At laboratories throughout the United States — some large enough to contain a three-story house — researchers have been lighting rooms and houses on fire and analyzing the results with the kind of scientific scrutiny that has upended several deeply entrenched misconceptions about how fires behave. The upheaval is more than academic. For generations, arson inspectors have used outmoded theories to help indict and incarcerate many suspects. But as new science is brought to bear on old cases, it is becoming clear that over the past several decades, dozens, perhaps hundreds, of people have been convicted of arson based on scant research and misguided beliefs. Many of those people are still in jail, hoping that someone will take up their cause.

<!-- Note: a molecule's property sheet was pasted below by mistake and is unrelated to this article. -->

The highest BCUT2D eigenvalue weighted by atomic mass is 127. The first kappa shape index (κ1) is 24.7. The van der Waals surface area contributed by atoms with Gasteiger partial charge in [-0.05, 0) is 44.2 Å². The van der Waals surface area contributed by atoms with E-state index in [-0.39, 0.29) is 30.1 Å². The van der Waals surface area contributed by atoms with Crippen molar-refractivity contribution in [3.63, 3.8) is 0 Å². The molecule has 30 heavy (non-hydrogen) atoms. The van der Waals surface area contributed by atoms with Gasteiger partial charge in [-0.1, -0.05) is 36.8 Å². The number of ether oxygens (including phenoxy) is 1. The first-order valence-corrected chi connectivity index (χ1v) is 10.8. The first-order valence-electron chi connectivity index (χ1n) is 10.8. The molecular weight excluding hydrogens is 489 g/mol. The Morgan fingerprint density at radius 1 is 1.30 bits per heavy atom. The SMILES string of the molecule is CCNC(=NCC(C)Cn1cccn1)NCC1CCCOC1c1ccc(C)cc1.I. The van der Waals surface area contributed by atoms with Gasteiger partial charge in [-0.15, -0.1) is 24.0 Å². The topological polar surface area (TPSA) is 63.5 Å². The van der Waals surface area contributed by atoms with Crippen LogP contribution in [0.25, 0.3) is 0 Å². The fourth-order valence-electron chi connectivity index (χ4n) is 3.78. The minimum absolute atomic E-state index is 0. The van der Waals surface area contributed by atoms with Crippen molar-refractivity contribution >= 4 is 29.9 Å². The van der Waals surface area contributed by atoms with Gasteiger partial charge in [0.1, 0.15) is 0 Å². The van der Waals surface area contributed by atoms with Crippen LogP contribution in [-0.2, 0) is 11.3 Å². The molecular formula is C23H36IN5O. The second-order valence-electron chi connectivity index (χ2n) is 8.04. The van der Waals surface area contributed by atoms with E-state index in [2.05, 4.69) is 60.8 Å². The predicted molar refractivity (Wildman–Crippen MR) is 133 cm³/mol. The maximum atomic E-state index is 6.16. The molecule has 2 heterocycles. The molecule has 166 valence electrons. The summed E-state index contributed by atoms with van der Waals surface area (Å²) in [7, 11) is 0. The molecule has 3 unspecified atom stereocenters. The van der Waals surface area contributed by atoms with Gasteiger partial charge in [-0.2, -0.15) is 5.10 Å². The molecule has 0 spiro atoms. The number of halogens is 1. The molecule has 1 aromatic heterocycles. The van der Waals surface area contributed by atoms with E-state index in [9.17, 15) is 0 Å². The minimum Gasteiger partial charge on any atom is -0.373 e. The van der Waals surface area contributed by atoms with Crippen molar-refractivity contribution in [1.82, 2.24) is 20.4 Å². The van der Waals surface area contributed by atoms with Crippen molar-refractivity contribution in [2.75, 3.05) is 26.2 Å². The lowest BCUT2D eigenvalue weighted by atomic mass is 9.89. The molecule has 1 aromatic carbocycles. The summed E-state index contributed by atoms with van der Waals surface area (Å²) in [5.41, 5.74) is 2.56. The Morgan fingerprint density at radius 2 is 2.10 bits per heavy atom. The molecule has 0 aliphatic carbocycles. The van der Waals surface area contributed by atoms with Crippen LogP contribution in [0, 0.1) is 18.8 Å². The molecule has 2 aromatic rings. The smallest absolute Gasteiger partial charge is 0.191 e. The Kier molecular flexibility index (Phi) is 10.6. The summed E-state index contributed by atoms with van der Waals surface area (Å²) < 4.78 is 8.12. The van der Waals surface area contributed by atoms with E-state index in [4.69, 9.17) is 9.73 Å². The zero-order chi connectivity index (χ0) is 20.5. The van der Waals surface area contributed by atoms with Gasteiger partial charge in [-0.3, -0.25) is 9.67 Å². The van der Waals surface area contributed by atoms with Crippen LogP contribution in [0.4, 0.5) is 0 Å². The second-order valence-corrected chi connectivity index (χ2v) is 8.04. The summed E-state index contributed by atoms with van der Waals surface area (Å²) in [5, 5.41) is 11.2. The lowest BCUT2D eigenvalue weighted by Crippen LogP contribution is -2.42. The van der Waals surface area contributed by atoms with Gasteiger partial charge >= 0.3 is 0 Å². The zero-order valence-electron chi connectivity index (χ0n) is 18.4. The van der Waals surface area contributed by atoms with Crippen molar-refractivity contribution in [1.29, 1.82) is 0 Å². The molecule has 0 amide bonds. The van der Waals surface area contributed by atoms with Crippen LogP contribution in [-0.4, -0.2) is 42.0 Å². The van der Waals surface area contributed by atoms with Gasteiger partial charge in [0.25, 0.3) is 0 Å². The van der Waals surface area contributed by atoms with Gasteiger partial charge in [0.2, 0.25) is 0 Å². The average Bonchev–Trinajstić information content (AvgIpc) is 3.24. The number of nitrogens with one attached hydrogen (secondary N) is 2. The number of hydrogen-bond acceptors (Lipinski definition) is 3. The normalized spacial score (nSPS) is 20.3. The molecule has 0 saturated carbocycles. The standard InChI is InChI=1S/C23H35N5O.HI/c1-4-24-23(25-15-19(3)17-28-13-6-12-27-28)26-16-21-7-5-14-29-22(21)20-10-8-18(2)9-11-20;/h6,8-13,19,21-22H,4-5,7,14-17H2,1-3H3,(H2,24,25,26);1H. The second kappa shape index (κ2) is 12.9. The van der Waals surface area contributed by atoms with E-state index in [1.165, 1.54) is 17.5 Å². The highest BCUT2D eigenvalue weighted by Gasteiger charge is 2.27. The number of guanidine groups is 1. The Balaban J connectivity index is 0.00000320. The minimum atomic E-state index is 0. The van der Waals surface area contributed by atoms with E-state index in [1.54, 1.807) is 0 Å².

One of the most famous cases was back in 1991, when Cameron Todd Willingham was charged with setting his house on fire and killing his family. As David Grann’s famous New Yorker story details, the prosecution brought in fire experts who pointed to a whole bunch of telltale signs of arson: pour patterns of flammable liquid, charred wood on the flood. Willingham was eventually found guilty and sentenced to death.
Only later, in 2004, did a new fire investigator, Gerald Hurst, point out that most of this evidence was flawed “in light of current knowledge” about arson. (Those telltale signs were perfectly consistent with an accidental electrical fire.) But Willingham’s appeal was denied, and he was executed anyway. As it turns out, this isn’t an unusual occurrence — as Starr details, courts have been slow to catch up to the rapidly evolving science of arson.